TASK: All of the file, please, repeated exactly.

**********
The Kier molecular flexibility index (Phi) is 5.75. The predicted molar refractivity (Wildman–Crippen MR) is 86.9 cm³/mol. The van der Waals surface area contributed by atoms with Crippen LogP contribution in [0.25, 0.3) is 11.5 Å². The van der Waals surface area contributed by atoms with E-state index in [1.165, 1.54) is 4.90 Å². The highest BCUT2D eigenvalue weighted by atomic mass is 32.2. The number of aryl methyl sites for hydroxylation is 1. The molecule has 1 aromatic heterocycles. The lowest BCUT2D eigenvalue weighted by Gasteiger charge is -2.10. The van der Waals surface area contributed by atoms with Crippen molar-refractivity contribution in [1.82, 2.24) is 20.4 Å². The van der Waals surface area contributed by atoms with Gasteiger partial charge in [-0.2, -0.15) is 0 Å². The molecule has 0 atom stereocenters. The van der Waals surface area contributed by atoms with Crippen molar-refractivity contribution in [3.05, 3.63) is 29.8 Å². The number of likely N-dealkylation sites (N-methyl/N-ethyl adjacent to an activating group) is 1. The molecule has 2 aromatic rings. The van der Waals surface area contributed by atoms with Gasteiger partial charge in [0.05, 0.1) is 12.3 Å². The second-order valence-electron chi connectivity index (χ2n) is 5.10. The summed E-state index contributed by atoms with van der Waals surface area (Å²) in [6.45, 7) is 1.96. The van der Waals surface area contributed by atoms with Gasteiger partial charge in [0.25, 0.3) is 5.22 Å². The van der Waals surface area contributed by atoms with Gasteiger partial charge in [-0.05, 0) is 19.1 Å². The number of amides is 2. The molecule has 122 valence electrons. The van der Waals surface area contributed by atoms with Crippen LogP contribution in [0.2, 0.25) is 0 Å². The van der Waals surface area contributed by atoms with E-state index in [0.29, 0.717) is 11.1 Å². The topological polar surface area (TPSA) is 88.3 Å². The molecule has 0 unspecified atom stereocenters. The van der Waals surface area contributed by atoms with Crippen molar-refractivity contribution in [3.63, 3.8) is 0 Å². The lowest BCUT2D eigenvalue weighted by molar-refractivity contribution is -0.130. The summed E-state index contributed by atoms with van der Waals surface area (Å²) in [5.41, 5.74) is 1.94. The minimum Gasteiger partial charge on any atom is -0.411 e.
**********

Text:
The Kier molecular flexibility index (Phi) is 5.75. The predicted molar refractivity (Wildman–Crippen MR) is 86.9 cm³/mol. The van der Waals surface area contributed by atoms with Crippen LogP contribution in [0.25, 0.3) is 11.5 Å². The van der Waals surface area contributed by atoms with E-state index in [1.165, 1.54) is 4.90 Å². The highest BCUT2D eigenvalue weighted by atomic mass is 32.2. The number of aryl methyl sites for hydroxylation is 1. The molecule has 1 aromatic heterocycles. The lowest BCUT2D eigenvalue weighted by Gasteiger charge is -2.10. The van der Waals surface area contributed by atoms with Crippen molar-refractivity contribution in [1.82, 2.24) is 20.4 Å². The van der Waals surface area contributed by atoms with Gasteiger partial charge in [-0.2, -0.15) is 0 Å². The molecule has 0 atom stereocenters. The van der Waals surface area contributed by atoms with Crippen molar-refractivity contribution in [3.05, 3.63) is 29.8 Å². The number of likely N-dealkylation sites (N-methyl/N-ethyl adjacent to an activating group) is 1. The molecule has 2 aromatic rings. The van der Waals surface area contributed by atoms with Gasteiger partial charge in [0.05, 0.1) is 12.3 Å². The second-order valence-electron chi connectivity index (χ2n) is 5.10. The summed E-state index contributed by atoms with van der Waals surface area (Å²) in [6.45, 7) is 1.96. The van der Waals surface area contributed by atoms with Gasteiger partial charge in [0.25, 0.3) is 5.22 Å². The van der Waals surface area contributed by atoms with Gasteiger partial charge in [-0.05, 0) is 19.1 Å². The number of amides is 2. The molecule has 122 valence electrons. The van der Waals surface area contributed by atoms with Crippen LogP contribution in [0.2, 0.25) is 0 Å². The van der Waals surface area contributed by atoms with E-state index in [0.29, 0.717) is 11.1 Å². The topological polar surface area (TPSA) is 88.3 Å². The molecule has 0 unspecified atom stereocenters. The van der Waals surface area contributed by atoms with Crippen molar-refractivity contribution in [3.63, 3.8) is 0 Å². The lowest BCUT2D eigenvalue weighted by molar-refractivity contribution is -0.130. The summed E-state index contributed by atoms with van der Waals surface area (Å²) in [5.41, 5.74) is 1.94. The minimum Gasteiger partial charge on any atom is -0.411 e.